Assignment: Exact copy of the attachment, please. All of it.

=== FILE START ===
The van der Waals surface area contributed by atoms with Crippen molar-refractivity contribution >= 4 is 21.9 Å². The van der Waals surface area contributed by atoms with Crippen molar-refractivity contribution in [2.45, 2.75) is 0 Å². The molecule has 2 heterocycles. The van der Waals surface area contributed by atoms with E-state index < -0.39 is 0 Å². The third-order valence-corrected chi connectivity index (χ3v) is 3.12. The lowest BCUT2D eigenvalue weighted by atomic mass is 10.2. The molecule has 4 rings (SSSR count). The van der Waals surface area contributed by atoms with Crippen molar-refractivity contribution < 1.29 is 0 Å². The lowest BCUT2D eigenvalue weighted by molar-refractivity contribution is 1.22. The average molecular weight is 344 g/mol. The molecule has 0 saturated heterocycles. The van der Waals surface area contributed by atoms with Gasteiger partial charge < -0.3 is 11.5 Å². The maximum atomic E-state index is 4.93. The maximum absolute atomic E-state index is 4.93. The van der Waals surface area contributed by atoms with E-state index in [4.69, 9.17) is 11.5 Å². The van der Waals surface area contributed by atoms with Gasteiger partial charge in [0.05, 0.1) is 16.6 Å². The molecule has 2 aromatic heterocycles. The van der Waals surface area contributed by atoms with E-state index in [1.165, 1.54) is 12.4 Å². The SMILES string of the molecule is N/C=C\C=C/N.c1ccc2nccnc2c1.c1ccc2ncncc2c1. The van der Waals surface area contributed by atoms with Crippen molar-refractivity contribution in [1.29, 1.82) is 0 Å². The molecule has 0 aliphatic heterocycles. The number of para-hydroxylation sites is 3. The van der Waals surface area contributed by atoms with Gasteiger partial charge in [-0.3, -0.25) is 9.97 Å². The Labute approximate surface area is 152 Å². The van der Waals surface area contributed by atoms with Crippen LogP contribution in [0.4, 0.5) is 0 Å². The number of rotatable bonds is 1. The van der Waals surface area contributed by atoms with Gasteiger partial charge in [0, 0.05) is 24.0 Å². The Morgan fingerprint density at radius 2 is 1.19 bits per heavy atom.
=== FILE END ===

The van der Waals surface area contributed by atoms with Crippen molar-refractivity contribution >= 4 is 21.9 Å². The van der Waals surface area contributed by atoms with Crippen molar-refractivity contribution in [2.45, 2.75) is 0 Å². The molecule has 2 heterocycles. The van der Waals surface area contributed by atoms with E-state index < -0.39 is 0 Å². The third-order valence-corrected chi connectivity index (χ3v) is 3.12. The lowest BCUT2D eigenvalue weighted by atomic mass is 10.2. The molecule has 4 rings (SSSR count). The van der Waals surface area contributed by atoms with Crippen molar-refractivity contribution < 1.29 is 0 Å². The lowest BCUT2D eigenvalue weighted by molar-refractivity contribution is 1.22. The average molecular weight is 344 g/mol. The molecule has 0 saturated heterocycles. The van der Waals surface area contributed by atoms with Gasteiger partial charge < -0.3 is 11.5 Å². The maximum atomic E-state index is 4.93. The maximum absolute atomic E-state index is 4.93. The van der Waals surface area contributed by atoms with E-state index in [4.69, 9.17) is 11.5 Å². The van der Waals surface area contributed by atoms with Gasteiger partial charge in [0.05, 0.1) is 16.6 Å². The molecule has 2 aromatic heterocycles. The van der Waals surface area contributed by atoms with E-state index in [1.165, 1.54) is 12.4 Å². The SMILES string of the molecule is N/C=C\C=C/N.c1ccc2nccnc2c1.c1ccc2ncncc2c1. The van der Waals surface area contributed by atoms with Crippen molar-refractivity contribution in [1.29, 1.82) is 0 Å². The molecule has 0 aliphatic heterocycles. The number of para-hydroxylation sites is 3. The van der Waals surface area contributed by atoms with Gasteiger partial charge in [-0.3, -0.25) is 9.97 Å². The Labute approximate surface area is 152 Å². The van der Waals surface area contributed by atoms with Crippen LogP contribution in [0.4, 0.5) is 0 Å². The number of rotatable bonds is 1. The van der Waals surface area contributed by atoms with Gasteiger partial charge in [0, 0.05) is 24.0 Å². The Morgan fingerprint density at radius 2 is 1.19 bits per heavy atom.